A corner did ensue, though, and Laubach’s drag took a couple of deflections before injector Crandall dived on it to pull one back. Katie O’Donnell thought she had a leveller only for Julia Reinprecht to intervene with a foot before the ball rolled in before Frank smothered another O’Donnell volley. It was just not to be and Germany held on for what could be a vital three points.
For more information on GER vs USA, click here
New Zealand vs. Australia: 1-0 (half-time: 1-0)
The blue and pink Riverbank Arena was looking stunningly beautiful under the bright sunshine for the start of Olympic hockey. The two teams from Oceania were first in action and the emotion of the players from New Zealand and Australia, who had trained for so long for this first match, was palpable during the anthems. The Australians were nervous in the first minutes and conceded a penalty-corner on the first incursion of the New Zealanders in the circle, and Cathryn Finlayson scored the first goal of the Olympic competition to give New Zealand an early lead.
Australia quickly got rid of their early jitters and started to push back New Zealand on their heels. Megan Rivers thought that she had scored after the a superb run into the circle, but her powerful shot hit the post and nobody was on hand to use the rebound. The game then settled in a balanced contest, between two teams very close in the FIH Rankings (6th for New Zealand, 7th for Australia) and knowing each other quite well.
Anna Flanagan was close to tie the score for Australia with a powerful low shot on penalty-corner, but Black Sticks’ goalkeeper Bianca Russell saved it with an acrobatic dive. New Zealand successfully appealed to the video-umpire to avoid another penalty-corner late in the period, but were surprised in the last seconds by Anna Flanagan, who received a long ball behind the defense. Bianca Russell was once again up to the task and half-time was reached with the one-goal margin for New Zealand.
The Black Sticks were once again faster off the starting blocks and Charlotte Harrison received an excellent ball from Katie Glynn but, alone in front of the goal, could not turn fast enough to beat Toni Cronk in the Australian goal. The match continued with end to end attacks, keeping well entertained the near capacity crowd, with very vocal contingents of Aussies and Kiwis. Australia’s appeal to the video-umpire for a penalty-corner was rejected; however they soon played with an extra player when New Zealander Melody Cooper received a yellow card. They pushed forward, but the New Zealand defense weathered the storm quietly and the Aussies could not even generate a shot on goal.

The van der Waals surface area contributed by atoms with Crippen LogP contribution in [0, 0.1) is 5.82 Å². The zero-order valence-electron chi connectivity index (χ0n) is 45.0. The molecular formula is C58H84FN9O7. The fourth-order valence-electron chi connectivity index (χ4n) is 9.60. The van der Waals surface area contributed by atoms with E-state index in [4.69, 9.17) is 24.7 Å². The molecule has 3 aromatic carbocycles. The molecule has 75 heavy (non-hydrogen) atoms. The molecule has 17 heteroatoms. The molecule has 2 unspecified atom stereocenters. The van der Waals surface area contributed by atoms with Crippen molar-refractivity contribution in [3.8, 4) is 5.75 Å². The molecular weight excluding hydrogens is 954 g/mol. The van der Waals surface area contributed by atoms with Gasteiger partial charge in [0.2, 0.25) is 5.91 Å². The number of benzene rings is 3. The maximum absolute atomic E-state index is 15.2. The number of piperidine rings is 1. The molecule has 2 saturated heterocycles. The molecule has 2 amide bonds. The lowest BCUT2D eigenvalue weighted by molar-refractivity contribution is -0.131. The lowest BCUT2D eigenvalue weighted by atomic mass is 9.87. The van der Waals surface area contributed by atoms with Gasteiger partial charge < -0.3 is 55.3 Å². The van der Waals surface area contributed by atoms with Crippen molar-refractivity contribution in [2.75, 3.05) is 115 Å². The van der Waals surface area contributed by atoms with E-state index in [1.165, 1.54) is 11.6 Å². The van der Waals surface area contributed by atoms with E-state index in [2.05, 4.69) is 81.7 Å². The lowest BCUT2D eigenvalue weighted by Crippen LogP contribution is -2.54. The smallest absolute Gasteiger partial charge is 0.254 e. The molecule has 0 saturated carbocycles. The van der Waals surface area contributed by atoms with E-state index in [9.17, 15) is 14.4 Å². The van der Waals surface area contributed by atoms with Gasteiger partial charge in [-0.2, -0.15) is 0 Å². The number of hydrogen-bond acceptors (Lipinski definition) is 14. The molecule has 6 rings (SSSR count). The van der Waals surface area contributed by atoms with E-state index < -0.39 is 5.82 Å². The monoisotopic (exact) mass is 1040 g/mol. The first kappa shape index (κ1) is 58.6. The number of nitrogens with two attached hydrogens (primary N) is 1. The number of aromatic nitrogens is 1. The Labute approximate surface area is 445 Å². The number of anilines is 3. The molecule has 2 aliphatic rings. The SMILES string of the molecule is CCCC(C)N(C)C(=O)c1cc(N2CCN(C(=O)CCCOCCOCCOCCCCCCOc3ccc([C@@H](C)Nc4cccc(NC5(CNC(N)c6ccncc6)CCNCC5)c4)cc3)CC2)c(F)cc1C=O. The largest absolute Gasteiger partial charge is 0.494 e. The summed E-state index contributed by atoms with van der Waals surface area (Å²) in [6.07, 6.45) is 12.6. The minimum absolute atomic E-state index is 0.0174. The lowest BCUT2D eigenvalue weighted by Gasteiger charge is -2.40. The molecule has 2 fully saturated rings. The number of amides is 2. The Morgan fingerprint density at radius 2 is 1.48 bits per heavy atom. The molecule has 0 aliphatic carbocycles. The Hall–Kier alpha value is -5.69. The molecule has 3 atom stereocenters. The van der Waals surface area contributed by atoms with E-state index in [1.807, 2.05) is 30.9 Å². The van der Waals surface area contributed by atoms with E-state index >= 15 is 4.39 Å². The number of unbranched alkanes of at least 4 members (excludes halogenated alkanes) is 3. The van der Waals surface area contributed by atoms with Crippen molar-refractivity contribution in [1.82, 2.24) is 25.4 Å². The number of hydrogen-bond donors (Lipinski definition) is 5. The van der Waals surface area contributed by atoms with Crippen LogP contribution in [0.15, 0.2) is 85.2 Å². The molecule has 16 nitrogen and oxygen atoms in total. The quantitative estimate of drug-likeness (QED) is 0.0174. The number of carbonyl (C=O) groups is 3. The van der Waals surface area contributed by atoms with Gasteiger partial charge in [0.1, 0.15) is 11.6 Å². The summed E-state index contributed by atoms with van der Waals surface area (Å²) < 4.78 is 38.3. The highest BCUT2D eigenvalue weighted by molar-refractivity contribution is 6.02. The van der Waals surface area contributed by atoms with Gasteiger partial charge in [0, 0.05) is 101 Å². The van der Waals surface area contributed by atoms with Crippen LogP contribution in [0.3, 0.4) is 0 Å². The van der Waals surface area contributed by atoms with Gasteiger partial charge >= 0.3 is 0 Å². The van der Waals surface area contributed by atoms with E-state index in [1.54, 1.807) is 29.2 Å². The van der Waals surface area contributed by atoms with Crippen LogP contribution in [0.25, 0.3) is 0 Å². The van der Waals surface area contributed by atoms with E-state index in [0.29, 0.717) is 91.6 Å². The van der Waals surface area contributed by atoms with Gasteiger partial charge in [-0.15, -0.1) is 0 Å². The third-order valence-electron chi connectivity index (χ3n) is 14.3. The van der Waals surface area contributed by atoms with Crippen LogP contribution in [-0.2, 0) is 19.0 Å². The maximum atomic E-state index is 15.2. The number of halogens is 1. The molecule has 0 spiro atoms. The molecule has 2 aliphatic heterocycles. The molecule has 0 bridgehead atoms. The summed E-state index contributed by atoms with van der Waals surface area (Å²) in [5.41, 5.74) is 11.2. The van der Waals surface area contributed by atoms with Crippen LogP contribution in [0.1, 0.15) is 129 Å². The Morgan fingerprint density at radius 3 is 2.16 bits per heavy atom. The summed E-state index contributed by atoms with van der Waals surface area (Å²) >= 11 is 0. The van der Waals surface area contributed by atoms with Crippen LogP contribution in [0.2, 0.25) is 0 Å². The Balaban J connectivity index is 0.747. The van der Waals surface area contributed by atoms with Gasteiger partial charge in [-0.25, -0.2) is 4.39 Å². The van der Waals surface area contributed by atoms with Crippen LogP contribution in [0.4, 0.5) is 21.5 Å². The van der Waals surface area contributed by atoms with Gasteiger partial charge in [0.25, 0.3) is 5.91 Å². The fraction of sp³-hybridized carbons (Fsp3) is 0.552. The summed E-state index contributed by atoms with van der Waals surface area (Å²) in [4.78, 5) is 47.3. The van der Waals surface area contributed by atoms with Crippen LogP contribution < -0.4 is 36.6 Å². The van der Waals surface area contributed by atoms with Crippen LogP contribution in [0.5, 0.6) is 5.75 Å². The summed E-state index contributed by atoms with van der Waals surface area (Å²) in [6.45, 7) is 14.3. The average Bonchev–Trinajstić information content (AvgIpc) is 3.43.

Despite playing short one player, New Zealand managed to force a penalty-corner after a long run by Gemma Flynn, but Katie Glynn’s flick was weak and the score did not evolve. With time running out, the Australians became more desperate in their attacks. Georgia Nanscawen, Casey Eastham and Hope Munro were very active upfront but the Black Sticks’ defense, efficiently backed by Bianca Russell, once again held tight. With two minutes to go, Australia replaced their goalkeeper with an extra field player. The gambit nearly paid off on their first attack, but it was too little too late and New Zealand earned the 3 points of the win on the benefit of their early goal.
For more information on NZL v AUS, click here.
British hosts light up London
Comfortable win for China over Korea; Dutch too good for Belgium
2012 Olympic Games (women), London (Photo: Frank Uijlenbroek)
Great Britain vs Japan 4-0 (4-0 half-time)
Inspired by a partisan local crowd, hosts Great Britain powered into a 4-0 half-time lead, one which they ultimately did not need to add to further to enjoy a comfortable opening win. Using their physical superiority, they out-muscled the Japanese in midfield and affected a string of turnovers in great areas and were ultimately too strong in each facet of play.